Steven Levy has an excellent piece on Neal Stephenson’s Anathem in the September Wired. The article includes in depth back story on the Long Now related inspirations for the book. If you are going to be in San Francisco on September 9th 02008, we will be hosting the launch event for the book with a reading and concert. You can sign up here for updates.
You can also see a reading and interview with Neal on Amazon.
Stephenson says the story was inspired by the real-life Millennium Clock, a project thought up by inventor Danny Hillis and developed by the Long Now Foundation. The nub of the endeavor is the construction of a clock that has the mother of all warranties: It’s built to last 10,000 years. Hillis conceived it to mitigate the mega-rapidity of the digital world. He was working on a massively parallel supercomputer, the Connection Machine, designed to scale to a million processors, and found himself obsessed with speed, slicing seconds into billions of pieces. “I was going for faster, faster, faster. But something in me was rejecting that,” Hillis explained to me back in 1999, when he launched the project. “It wasn’t clear that the world needed faster, faster, faster. So I began thinking about the opposite. Working on the fastest machine in the world got me thinking about the slowest.” How slow? Hillis’ timepiece would tick once a year, its insides would bong once a century, and the cuckoo would appear once a millennium.
Building the clock, it turns out, has been an antidote to the toxic fixation on short-term thinking that permeates our culture. Hillis and the friends who joined him—like fellow Long Now cofounders Stewart Brand (who wrote a book about the project) and Brian Eno (who composed a CD of chimes inspired by the clock)—found that its design and construction required recalibrating one’s own mental clock to envision what things would be like in the distant future. Ideally, that mindset encourages behavior that tends to preserve the environment for clock customers in the year 12000, instead of gobbling up resources and leaving behind trash that tends to mess things up for those folks. Or so goes the thinking of the project’s goofily optimistic supporters. Back at the launch, Brand marveled at the notion of looking so far beyond the temporal horizon. “It’s the only 10,000-year-forward thing I know of,” he said, “outside of science fiction, where it’s fairly common.”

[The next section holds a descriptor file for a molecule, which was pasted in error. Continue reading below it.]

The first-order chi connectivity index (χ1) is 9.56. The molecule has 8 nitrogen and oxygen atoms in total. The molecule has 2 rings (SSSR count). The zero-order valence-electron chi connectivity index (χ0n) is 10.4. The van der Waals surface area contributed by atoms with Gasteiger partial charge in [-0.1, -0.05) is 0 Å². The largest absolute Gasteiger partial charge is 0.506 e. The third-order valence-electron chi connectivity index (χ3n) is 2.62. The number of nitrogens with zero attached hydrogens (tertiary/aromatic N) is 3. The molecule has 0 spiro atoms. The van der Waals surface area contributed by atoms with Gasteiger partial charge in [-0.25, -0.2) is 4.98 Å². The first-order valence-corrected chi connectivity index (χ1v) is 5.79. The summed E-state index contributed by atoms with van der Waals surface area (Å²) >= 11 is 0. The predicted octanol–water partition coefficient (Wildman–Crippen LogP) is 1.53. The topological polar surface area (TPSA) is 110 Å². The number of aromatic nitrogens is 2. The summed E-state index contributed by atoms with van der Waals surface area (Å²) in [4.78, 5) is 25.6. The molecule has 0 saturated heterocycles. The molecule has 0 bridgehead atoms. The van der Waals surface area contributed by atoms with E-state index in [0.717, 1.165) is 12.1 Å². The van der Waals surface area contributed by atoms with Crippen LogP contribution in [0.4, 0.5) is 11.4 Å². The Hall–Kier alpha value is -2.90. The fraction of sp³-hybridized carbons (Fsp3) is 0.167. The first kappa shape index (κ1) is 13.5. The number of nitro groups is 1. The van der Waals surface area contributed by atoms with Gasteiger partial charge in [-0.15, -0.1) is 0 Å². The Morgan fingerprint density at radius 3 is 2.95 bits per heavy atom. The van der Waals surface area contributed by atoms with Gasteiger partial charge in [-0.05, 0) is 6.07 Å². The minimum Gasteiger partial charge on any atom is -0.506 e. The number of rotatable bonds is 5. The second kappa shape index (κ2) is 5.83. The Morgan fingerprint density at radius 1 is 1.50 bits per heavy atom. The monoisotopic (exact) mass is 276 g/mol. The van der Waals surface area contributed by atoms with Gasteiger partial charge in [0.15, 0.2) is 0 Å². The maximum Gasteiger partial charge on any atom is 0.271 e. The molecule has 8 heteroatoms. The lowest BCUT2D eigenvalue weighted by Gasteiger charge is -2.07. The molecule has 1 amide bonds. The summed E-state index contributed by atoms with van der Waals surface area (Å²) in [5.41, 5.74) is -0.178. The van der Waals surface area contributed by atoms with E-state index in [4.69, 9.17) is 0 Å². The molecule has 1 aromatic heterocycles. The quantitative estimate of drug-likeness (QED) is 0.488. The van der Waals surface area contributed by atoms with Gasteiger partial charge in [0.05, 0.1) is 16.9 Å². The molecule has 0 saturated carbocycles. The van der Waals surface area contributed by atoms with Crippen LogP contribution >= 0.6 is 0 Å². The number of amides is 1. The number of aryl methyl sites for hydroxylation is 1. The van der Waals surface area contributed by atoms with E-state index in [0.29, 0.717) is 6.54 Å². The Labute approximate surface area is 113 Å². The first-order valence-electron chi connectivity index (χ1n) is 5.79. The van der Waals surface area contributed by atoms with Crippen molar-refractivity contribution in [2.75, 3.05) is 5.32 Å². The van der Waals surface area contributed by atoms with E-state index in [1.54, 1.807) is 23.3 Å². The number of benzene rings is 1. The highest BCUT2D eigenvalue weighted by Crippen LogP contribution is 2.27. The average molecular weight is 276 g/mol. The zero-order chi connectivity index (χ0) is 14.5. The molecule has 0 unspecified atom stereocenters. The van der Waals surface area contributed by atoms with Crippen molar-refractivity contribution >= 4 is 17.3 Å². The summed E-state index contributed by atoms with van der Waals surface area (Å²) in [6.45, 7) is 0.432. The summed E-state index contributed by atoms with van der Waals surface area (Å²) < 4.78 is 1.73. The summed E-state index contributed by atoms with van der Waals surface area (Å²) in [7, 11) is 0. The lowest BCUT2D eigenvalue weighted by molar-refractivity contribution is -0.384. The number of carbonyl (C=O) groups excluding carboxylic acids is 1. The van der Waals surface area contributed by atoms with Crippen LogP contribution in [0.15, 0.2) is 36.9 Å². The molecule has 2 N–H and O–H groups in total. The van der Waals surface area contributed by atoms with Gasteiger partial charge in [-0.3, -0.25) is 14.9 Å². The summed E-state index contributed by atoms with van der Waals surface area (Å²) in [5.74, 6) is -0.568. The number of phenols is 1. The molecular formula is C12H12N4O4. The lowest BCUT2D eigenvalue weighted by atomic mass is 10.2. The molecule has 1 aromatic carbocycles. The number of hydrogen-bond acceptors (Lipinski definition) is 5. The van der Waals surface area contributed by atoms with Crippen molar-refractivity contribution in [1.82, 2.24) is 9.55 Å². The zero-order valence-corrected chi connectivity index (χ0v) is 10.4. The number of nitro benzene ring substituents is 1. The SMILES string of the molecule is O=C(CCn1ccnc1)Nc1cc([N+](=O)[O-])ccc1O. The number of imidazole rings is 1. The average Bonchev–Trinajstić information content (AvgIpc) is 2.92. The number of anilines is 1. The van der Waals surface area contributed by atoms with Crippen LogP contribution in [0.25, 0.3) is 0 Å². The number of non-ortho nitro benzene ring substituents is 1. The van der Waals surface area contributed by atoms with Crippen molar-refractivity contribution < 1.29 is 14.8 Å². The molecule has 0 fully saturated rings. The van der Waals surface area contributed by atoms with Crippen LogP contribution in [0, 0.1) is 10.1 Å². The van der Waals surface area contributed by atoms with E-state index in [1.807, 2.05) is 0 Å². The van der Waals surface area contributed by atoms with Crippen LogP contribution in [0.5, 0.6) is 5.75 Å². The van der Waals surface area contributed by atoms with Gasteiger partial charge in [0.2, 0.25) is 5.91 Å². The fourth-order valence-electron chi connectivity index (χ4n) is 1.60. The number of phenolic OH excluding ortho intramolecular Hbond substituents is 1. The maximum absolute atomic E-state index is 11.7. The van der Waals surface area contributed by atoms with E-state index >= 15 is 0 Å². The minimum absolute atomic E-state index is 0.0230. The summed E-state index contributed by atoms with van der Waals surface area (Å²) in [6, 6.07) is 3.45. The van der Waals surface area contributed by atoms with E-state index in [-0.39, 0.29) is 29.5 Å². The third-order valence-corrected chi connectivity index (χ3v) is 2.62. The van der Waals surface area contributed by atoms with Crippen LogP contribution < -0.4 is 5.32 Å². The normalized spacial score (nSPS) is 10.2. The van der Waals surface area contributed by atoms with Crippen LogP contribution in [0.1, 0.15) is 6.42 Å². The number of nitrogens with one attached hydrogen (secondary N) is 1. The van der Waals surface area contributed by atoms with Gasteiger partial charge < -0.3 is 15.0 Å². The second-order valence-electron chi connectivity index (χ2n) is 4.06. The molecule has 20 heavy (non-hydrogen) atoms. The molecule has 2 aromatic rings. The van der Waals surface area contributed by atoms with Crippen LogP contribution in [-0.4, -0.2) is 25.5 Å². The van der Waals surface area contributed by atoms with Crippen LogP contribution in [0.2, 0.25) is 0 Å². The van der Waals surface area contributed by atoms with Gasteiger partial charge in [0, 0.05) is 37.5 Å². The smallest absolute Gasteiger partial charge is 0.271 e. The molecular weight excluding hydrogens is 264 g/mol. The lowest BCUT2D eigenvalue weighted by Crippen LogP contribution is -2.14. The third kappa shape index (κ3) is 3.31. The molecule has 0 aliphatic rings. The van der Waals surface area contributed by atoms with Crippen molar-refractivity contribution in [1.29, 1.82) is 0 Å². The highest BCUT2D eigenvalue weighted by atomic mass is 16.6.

Enter Neal Stephenson. He first heard about the clock from Hillis and Brand at the annual Hackers Conference, and in 1999 the Long Now asked him and a few others to share some thoughts for its Web site. “In my little back-of-the-napkin sketch, I drew a picture showing a clock with concentric walls around it,” he says over lunch in downtown Seattle the day after the book club meeting. “I proposed that you could have a system of gates where it was open for a while at a certain time of year, or decade, or whatever, when you could go in and out freely. But if you were inside it when the gate closed, you’d be making a commitment to stay in until it opened again. And I talked about clock monks who would tend the clock. I put that idea in cold storage because I was working on the Baroque Cycle. When I recovered, I decided, what the hell, I’m just going to try writing this.”
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